At a certain point you're going to plan that gathering which you won't be able to attend. You're going to make your final arrangements. How will you be laid to rest? Will you be buried in casket? A coffin is tantamount to a casket but according to the Nosek- McCreery Funeral, Cremation and Green Services on-line infomercial, coffins, which have six sides, are no longer in; "Coffins are what you have seen in old movies," the site explains. Will you have a casket cover and how much are you willing to have your estate, already hit hard by taxes, shell out? Will you go for the kind of simple pine box that can be found on Potter's Field or do you want a stately mahogany affair representing you on the bier? Dying intestate means there's no will, but if you don't declare in your will what will be done with your remains then the responsibility will remain with someone else. If you decide not to be buried in a casket, you may be cremated for considerably less money. According to NBC ("Cremation is the Hottest Trend in the Funeral Industry," NBC News.com 1/22/13) cremation is about one third the $6500 to be buried in a casket. If you're someone who enjoys getting in the last word, you may want to write your own good-bye or have it said by someone you think is going to get it right. By the time you're ready to die, your going to have been to a number of funerals and you'll have a good idea of your likes and dislikes when it comes to eulogies. Generally funeral services have to end early enough so that the entourage can get to the cemetery before it closes. You've always hated those funerals which start at 9 A.M., which means you have to get up early to get to the gym by 6:30. But what's even worse is the guilt inducing succession of activities which mourners are asked to attend--though some would say guilt goes with the territory. For instance the burial might be at 2, but the family won't be accepting visits from friends of the deceased until 6 so there is gong to be time to kill. Here is your big chance to right the wrongs of the past. You don't want to find yourself people pleasing from the grave, but you can make your send off memorable by caring for the needs of the living. Once you're dead you're dead and there's no need to hammer a nail into the casket by insisting that those who are living have to suffer through an overly drawn out send-off. And while making your arrangements you may want to pick up The American Way of Death by Jessica Mitford and The Loved One by Evelyn Waugh--essential reading for anyone planning to die.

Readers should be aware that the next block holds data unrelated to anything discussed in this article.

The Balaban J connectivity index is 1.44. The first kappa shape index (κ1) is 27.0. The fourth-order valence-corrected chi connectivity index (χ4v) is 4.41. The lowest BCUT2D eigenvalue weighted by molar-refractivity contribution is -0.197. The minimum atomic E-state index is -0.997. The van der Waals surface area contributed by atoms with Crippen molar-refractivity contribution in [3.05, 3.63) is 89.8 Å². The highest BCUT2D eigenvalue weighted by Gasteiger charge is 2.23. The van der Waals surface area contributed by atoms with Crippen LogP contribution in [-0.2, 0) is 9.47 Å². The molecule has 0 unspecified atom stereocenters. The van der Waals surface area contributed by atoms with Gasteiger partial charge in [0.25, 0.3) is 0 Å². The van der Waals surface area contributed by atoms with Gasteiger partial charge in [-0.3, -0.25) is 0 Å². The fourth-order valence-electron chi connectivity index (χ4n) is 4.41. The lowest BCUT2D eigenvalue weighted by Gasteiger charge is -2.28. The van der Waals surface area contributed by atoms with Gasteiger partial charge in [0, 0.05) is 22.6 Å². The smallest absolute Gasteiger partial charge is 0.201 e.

This was originally posted to The Screaming Pope, Francis Levy's blog of rants and reactions to contemporary politics, culture and art}